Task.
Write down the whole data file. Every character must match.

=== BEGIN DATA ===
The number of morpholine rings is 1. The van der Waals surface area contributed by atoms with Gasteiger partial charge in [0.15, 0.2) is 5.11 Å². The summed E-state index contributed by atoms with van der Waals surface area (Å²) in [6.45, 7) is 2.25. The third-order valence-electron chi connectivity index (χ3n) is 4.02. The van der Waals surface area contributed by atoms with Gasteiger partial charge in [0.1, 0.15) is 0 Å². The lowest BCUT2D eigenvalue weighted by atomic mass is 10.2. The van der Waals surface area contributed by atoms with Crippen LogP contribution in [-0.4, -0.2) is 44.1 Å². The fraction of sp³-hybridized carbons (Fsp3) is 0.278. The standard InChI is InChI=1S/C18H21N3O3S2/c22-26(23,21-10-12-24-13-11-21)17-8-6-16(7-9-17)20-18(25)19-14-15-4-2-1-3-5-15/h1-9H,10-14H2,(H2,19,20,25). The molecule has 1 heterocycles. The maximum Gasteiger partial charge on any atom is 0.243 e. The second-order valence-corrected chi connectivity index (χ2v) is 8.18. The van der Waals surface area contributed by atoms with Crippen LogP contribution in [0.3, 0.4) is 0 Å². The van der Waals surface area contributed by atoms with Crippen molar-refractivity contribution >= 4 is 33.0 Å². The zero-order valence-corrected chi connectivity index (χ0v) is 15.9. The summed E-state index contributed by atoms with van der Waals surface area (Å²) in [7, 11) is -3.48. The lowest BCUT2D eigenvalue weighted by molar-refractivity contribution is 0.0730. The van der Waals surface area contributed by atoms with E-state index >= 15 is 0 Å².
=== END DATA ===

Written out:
The number of morpholine rings is 1. The van der Waals surface area contributed by atoms with Gasteiger partial charge in [0.15, 0.2) is 5.11 Å². The summed E-state index contributed by atoms with van der Waals surface area (Å²) in [6.45, 7) is 2.25. The third-order valence-electron chi connectivity index (χ3n) is 4.02. The van der Waals surface area contributed by atoms with Gasteiger partial charge in [0.1, 0.15) is 0 Å². The lowest BCUT2D eigenvalue weighted by atomic mass is 10.2. The van der Waals surface area contributed by atoms with Crippen LogP contribution in [-0.4, -0.2) is 44.1 Å². The fraction of sp³-hybridized carbons (Fsp3) is 0.278. The standard InChI is InChI=1S/C18H21N3O3S2/c22-26(23,21-10-12-24-13-11-21)17-8-6-16(7-9-17)20-18(25)19-14-15-4-2-1-3-5-15/h1-9H,10-14H2,(H2,19,20,25). The molecule has 1 heterocycles. The maximum Gasteiger partial charge on any atom is 0.243 e. The second-order valence-corrected chi connectivity index (χ2v) is 8.18. The van der Waals surface area contributed by atoms with Crippen LogP contribution in [0.3, 0.4) is 0 Å². The van der Waals surface area contributed by atoms with Crippen molar-refractivity contribution >= 4 is 33.0 Å². The zero-order valence-corrected chi connectivity index (χ0v) is 15.9. The summed E-state index contributed by atoms with van der Waals surface area (Å²) in [7, 11) is -3.48. The lowest BCUT2D eigenvalue weighted by molar-refractivity contribution is 0.0730. The van der Waals surface area contributed by atoms with E-state index >= 15 is 0 Å².